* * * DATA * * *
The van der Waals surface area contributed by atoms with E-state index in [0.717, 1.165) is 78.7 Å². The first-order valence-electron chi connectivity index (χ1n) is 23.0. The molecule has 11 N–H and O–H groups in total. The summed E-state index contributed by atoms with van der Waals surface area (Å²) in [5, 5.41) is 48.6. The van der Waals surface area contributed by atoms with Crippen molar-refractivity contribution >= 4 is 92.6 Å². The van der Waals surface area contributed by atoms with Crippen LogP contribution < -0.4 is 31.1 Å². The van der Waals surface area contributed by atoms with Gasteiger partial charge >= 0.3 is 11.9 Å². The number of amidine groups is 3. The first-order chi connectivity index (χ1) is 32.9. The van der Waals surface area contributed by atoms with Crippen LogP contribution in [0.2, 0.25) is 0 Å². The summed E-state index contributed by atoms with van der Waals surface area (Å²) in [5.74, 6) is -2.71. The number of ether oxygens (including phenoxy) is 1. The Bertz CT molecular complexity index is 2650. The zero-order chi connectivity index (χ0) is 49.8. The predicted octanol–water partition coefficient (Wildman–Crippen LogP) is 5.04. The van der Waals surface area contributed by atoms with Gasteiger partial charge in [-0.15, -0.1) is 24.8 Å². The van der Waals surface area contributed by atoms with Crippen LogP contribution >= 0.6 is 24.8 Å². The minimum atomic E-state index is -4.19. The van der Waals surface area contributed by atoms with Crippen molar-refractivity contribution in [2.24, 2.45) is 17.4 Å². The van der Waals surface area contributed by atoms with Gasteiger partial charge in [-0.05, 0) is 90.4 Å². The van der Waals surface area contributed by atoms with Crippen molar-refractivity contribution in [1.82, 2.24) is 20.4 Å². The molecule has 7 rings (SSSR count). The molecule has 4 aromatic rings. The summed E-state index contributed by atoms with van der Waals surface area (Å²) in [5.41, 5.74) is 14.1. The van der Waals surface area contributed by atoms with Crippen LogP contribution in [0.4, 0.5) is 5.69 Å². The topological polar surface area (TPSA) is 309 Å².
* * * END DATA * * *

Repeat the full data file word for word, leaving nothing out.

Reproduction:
The van der Waals surface area contributed by atoms with E-state index in [0.717, 1.165) is 78.7 Å². The first-order valence-electron chi connectivity index (χ1n) is 23.0. The molecule has 11 N–H and O–H groups in total. The summed E-state index contributed by atoms with van der Waals surface area (Å²) in [5, 5.41) is 48.6. The van der Waals surface area contributed by atoms with Crippen molar-refractivity contribution >= 4 is 92.6 Å². The van der Waals surface area contributed by atoms with Crippen LogP contribution < -0.4 is 31.1 Å². The van der Waals surface area contributed by atoms with Gasteiger partial charge >= 0.3 is 11.9 Å². The number of amidine groups is 3. The first-order chi connectivity index (χ1) is 32.9. The van der Waals surface area contributed by atoms with Crippen LogP contribution in [0.2, 0.25) is 0 Å². The summed E-state index contributed by atoms with van der Waals surface area (Å²) in [5.74, 6) is -2.71. The number of ether oxygens (including phenoxy) is 1. The Bertz CT molecular complexity index is 2650. The zero-order chi connectivity index (χ0) is 49.8. The predicted octanol–water partition coefficient (Wildman–Crippen LogP) is 5.04. The van der Waals surface area contributed by atoms with Gasteiger partial charge in [-0.15, -0.1) is 24.8 Å². The van der Waals surface area contributed by atoms with Crippen LogP contribution >= 0.6 is 24.8 Å². The minimum atomic E-state index is -4.19. The van der Waals surface area contributed by atoms with Crippen molar-refractivity contribution in [2.24, 2.45) is 17.4 Å². The van der Waals surface area contributed by atoms with Gasteiger partial charge in [-0.05, 0) is 90.4 Å². The van der Waals surface area contributed by atoms with Crippen molar-refractivity contribution in [1.82, 2.24) is 20.4 Å². The molecule has 7 rings (SSSR count). The molecule has 4 aromatic rings. The summed E-state index contributed by atoms with van der Waals surface area (Å²) in [5.41, 5.74) is 14.1. The van der Waals surface area contributed by atoms with Crippen LogP contribution in [0.4, 0.5) is 5.69 Å². The topological polar surface area (TPSA) is 309 Å².